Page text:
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Protect Against Key Diseases in Your Orchards This Spring

January 12, 2023
man standing with a phone in a tree nuts orchard

Tree nuts are susceptible to a variety of diseases that thrive in humid, wet springs and can be potentially harmful to growing nuts, halting or damaging the health of the plant. Like humans, many pathogens will wreak havoc on the plant system before showing visible signs of disease, which is why preparing to make fungicide applications and establishing an integrated pest management plan before the season begins will help ensure the plant stays as healthy as possible. Proactive planning and knowing what to look for are key when combatting these early-season tree nut diseases.

  • Anthracnose overwinters in dead wood or mummified fruit that are attached to the tree – meaning infection can occur from the previous season. Look for round, orange-colored legions on nut hulls that begin at the tip of the leaf and move toward the middle of the leaf. Untreated hulls become mummies and create a feeding and breeding ground for navel orangeworm, opening the door to another level of disease potential.
  • Alternaria Leaf Spot is a more common leaf disease prevalent in the spring and summer that causes large brown spots on leaves that turn black as the fungus produces spores. Like many diseases, it can overwinter in plant debris from the previous year and favors high humidity and wet springs. Keep an eye out for leaf spots to prevent potential yield loss and defoliation.
  • Blossom blight is one of the most devastating diseases an almond tree might encounter because it can kill an entire stem. Spring brown rot blossom blight infections arise from warm, humid climates with extended periods of wetness, as well as from previous year infections, producing spores from infected fruit mummies on the orchard floor and left in the tree. The pathogen infects the tree early in the season, collapsing young blossom spurs and leaves from shoot blight, leading to gum at the base of infected flowers and cankers on twigs. In order to get ahead of this disease, prioritize good orchard sanitation and make the first recommended fungicide application just before bloom in the pink bud stage.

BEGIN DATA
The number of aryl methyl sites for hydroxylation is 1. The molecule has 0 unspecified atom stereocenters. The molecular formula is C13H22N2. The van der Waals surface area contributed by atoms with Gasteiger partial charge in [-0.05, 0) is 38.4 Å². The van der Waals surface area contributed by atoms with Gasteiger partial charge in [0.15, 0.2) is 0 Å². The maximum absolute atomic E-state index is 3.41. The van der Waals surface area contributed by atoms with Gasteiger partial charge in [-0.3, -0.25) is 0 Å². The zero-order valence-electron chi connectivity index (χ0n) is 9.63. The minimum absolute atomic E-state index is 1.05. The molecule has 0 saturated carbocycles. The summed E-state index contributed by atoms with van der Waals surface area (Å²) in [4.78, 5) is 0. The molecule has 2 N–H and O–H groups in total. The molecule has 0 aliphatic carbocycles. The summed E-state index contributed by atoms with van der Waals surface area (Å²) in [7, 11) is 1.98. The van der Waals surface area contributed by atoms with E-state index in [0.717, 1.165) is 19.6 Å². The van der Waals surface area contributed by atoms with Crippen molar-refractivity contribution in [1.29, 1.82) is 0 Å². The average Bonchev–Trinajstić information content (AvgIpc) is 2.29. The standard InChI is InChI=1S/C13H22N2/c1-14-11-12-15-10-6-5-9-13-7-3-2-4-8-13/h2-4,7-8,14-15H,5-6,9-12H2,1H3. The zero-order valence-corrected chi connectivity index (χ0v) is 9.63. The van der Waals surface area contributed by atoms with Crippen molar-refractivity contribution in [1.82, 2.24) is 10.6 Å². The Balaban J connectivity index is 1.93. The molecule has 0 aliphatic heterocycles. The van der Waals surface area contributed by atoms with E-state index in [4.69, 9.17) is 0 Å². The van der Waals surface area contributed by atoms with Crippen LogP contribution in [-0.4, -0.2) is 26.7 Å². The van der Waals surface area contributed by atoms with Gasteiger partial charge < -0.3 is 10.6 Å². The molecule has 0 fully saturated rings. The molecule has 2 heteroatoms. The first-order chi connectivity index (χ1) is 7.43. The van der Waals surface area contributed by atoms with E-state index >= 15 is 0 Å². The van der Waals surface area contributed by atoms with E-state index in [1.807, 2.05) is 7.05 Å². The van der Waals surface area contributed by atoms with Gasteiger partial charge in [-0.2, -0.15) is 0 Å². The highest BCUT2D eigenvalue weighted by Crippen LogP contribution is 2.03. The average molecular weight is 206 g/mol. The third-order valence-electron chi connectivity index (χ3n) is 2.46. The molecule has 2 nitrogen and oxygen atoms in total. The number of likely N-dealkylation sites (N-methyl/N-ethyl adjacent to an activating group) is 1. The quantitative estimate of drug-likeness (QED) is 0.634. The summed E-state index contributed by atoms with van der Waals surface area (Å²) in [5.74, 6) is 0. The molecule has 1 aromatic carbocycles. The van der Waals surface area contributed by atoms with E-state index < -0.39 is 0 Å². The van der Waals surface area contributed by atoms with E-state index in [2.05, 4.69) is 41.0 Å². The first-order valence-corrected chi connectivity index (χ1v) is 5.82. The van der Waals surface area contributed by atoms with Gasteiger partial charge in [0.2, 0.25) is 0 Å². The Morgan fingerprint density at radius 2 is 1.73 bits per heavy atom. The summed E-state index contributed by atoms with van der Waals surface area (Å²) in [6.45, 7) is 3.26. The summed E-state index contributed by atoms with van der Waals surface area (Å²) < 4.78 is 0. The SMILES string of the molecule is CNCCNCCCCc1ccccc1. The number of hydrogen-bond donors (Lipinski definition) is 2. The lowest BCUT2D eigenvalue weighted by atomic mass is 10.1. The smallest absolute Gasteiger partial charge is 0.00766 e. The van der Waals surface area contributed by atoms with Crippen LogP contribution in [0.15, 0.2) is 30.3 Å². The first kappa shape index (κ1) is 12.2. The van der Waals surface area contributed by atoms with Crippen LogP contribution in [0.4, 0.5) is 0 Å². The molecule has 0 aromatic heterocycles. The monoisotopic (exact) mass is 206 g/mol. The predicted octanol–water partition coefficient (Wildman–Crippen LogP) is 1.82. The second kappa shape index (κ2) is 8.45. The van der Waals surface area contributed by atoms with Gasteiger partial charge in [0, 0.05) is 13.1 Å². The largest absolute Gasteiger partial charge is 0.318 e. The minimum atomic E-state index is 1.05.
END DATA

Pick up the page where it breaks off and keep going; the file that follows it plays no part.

Preventive applications of a strong, broad-spectrum fungicide are the best way to protect your tree nut orchards from an array of devastating disease. Miravis® Duo fungicide targets and prevents these tough diseases using a combination of Adepidyn® technology and difenoconazole. That means improved overall health for your trees and a higher yield potential for you.

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All photos are either the property of Syngenta or are used with permission.

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